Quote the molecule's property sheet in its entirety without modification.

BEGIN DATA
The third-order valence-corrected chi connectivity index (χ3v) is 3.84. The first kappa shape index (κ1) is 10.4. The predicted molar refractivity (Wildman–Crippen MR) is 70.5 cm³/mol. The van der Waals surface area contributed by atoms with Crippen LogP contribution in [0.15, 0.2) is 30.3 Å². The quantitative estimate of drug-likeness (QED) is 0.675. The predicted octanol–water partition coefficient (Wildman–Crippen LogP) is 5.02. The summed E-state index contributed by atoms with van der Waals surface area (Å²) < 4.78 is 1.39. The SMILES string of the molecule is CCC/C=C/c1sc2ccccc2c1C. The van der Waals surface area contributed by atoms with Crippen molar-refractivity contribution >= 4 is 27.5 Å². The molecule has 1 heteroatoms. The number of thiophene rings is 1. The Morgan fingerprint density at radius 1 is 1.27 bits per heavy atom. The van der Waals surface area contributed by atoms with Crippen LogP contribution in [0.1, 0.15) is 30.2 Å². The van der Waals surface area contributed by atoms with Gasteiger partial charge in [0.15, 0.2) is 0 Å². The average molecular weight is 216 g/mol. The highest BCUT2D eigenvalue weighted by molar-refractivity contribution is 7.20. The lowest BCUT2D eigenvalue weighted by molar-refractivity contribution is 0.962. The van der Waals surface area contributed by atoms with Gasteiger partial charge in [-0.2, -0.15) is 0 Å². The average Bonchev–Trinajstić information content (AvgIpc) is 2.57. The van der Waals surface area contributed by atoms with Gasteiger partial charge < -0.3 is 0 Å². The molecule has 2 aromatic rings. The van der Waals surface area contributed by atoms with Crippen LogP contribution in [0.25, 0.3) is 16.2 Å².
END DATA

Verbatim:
The third-order valence-corrected chi connectivity index (χ3v) is 3.84. The first kappa shape index (κ1) is 10.4. The predicted molar refractivity (Wildman–Crippen MR) is 70.5 cm³/mol. The van der Waals surface area contributed by atoms with Crippen LogP contribution in [0.15, 0.2) is 30.3 Å². The quantitative estimate of drug-likeness (QED) is 0.675. The predicted octanol–water partition coefficient (Wildman–Crippen LogP) is 5.02. The summed E-state index contributed by atoms with van der Waals surface area (Å²) < 4.78 is 1.39. The SMILES string of the molecule is CCC/C=C/c1sc2ccccc2c1C. The van der Waals surface area contributed by atoms with Crippen molar-refractivity contribution >= 4 is 27.5 Å². The molecule has 1 heteroatoms. The number of thiophene rings is 1. The Morgan fingerprint density at radius 1 is 1.27 bits per heavy atom. The van der Waals surface area contributed by atoms with Crippen LogP contribution in [0.1, 0.15) is 30.2 Å². The van der Waals surface area contributed by atoms with Gasteiger partial charge in [0.15, 0.2) is 0 Å². The average molecular weight is 216 g/mol. The highest BCUT2D eigenvalue weighted by molar-refractivity contribution is 7.20. The lowest BCUT2D eigenvalue weighted by molar-refractivity contribution is 0.962. The van der Waals surface area contributed by atoms with Gasteiger partial charge in [-0.2, -0.15) is 0 Å². The average Bonchev–Trinajstić information content (AvgIpc) is 2.57. The van der Waals surface area contributed by atoms with Gasteiger partial charge < -0.3 is 0 Å². The molecule has 2 aromatic rings. The van der Waals surface area contributed by atoms with Crippen LogP contribution in [0.25, 0.3) is 16.2 Å².